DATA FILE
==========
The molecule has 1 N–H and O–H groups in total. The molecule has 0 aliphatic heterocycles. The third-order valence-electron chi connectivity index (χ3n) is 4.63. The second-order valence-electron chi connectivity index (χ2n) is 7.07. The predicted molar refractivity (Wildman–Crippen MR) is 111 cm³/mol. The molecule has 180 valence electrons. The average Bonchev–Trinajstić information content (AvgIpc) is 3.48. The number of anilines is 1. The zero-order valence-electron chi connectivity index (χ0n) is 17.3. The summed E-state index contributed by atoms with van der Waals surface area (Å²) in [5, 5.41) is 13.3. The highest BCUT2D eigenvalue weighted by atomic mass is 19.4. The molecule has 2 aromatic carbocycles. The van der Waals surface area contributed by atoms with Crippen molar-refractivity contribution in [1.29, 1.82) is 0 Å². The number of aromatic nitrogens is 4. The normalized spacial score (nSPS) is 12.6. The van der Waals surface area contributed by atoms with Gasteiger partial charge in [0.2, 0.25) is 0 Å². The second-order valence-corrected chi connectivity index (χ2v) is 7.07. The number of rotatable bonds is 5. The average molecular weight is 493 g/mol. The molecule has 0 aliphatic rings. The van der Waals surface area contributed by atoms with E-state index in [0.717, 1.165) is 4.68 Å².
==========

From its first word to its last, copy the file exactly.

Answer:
The molecule has 1 N–H and O–H groups in total. The molecule has 0 aliphatic heterocycles. The third-order valence-electron chi connectivity index (χ3n) is 4.63. The second-order valence-electron chi connectivity index (χ2n) is 7.07. The predicted molar refractivity (Wildman–Crippen MR) is 111 cm³/mol. The molecule has 180 valence electrons. The average Bonchev–Trinajstić information content (AvgIpc) is 3.48. The number of anilines is 1. The zero-order valence-electron chi connectivity index (χ0n) is 17.3. The summed E-state index contributed by atoms with van der Waals surface area (Å²) in [5, 5.41) is 13.3. The highest BCUT2D eigenvalue weighted by atomic mass is 19.4. The molecule has 2 aromatic carbocycles. The van der Waals surface area contributed by atoms with Crippen molar-refractivity contribution in [1.29, 1.82) is 0 Å². The number of aromatic nitrogens is 4. The normalized spacial score (nSPS) is 12.6. The van der Waals surface area contributed by atoms with Gasteiger partial charge in [0.2, 0.25) is 0 Å². The second-order valence-corrected chi connectivity index (χ2v) is 7.07. The number of rotatable bonds is 5. The average molecular weight is 493 g/mol. The molecule has 0 aliphatic rings. The van der Waals surface area contributed by atoms with E-state index in [0.717, 1.165) is 4.68 Å².